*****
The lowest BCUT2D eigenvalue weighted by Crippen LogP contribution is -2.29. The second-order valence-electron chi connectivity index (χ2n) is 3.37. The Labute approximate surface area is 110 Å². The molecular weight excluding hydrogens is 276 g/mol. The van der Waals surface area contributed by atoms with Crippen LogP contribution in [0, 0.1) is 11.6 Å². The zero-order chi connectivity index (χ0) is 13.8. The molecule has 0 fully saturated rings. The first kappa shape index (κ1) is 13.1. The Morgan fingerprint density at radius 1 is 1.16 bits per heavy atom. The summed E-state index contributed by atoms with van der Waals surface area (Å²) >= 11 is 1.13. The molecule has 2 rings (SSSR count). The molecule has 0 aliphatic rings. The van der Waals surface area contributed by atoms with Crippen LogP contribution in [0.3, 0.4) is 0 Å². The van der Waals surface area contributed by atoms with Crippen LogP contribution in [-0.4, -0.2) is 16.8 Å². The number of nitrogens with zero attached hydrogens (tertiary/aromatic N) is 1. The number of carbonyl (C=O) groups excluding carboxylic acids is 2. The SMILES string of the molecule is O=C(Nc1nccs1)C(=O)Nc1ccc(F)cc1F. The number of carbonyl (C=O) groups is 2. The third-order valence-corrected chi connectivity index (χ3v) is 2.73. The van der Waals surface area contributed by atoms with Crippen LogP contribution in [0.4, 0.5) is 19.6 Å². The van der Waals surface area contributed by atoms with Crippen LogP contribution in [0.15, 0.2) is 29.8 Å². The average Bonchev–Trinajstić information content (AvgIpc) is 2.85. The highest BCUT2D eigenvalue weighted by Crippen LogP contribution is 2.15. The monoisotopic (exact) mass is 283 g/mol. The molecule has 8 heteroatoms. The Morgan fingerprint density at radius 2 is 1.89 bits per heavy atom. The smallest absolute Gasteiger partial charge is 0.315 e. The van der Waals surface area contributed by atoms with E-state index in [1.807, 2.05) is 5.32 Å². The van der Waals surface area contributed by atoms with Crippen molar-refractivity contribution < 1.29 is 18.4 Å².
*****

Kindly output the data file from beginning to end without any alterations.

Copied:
The lowest BCUT2D eigenvalue weighted by Crippen LogP contribution is -2.29. The second-order valence-electron chi connectivity index (χ2n) is 3.37. The Labute approximate surface area is 110 Å². The molecular weight excluding hydrogens is 276 g/mol. The van der Waals surface area contributed by atoms with Crippen LogP contribution in [0, 0.1) is 11.6 Å². The zero-order chi connectivity index (χ0) is 13.8. The molecule has 0 fully saturated rings. The first kappa shape index (κ1) is 13.1. The Morgan fingerprint density at radius 1 is 1.16 bits per heavy atom. The summed E-state index contributed by atoms with van der Waals surface area (Å²) >= 11 is 1.13. The molecule has 2 rings (SSSR count). The molecule has 0 aliphatic rings. The van der Waals surface area contributed by atoms with Crippen LogP contribution in [0.3, 0.4) is 0 Å². The van der Waals surface area contributed by atoms with Crippen LogP contribution in [-0.4, -0.2) is 16.8 Å². The number of nitrogens with zero attached hydrogens (tertiary/aromatic N) is 1. The number of carbonyl (C=O) groups excluding carboxylic acids is 2. The SMILES string of the molecule is O=C(Nc1nccs1)C(=O)Nc1ccc(F)cc1F. The number of carbonyl (C=O) groups is 2. The third-order valence-corrected chi connectivity index (χ3v) is 2.73. The van der Waals surface area contributed by atoms with Crippen LogP contribution in [0.4, 0.5) is 19.6 Å². The van der Waals surface area contributed by atoms with Crippen LogP contribution in [0.15, 0.2) is 29.8 Å². The average Bonchev–Trinajstić information content (AvgIpc) is 2.85. The highest BCUT2D eigenvalue weighted by Crippen LogP contribution is 2.15. The monoisotopic (exact) mass is 283 g/mol. The molecule has 8 heteroatoms. The Morgan fingerprint density at radius 2 is 1.89 bits per heavy atom. The smallest absolute Gasteiger partial charge is 0.315 e. The van der Waals surface area contributed by atoms with E-state index in [1.807, 2.05) is 5.32 Å². The van der Waals surface area contributed by atoms with Crippen molar-refractivity contribution < 1.29 is 18.4 Å².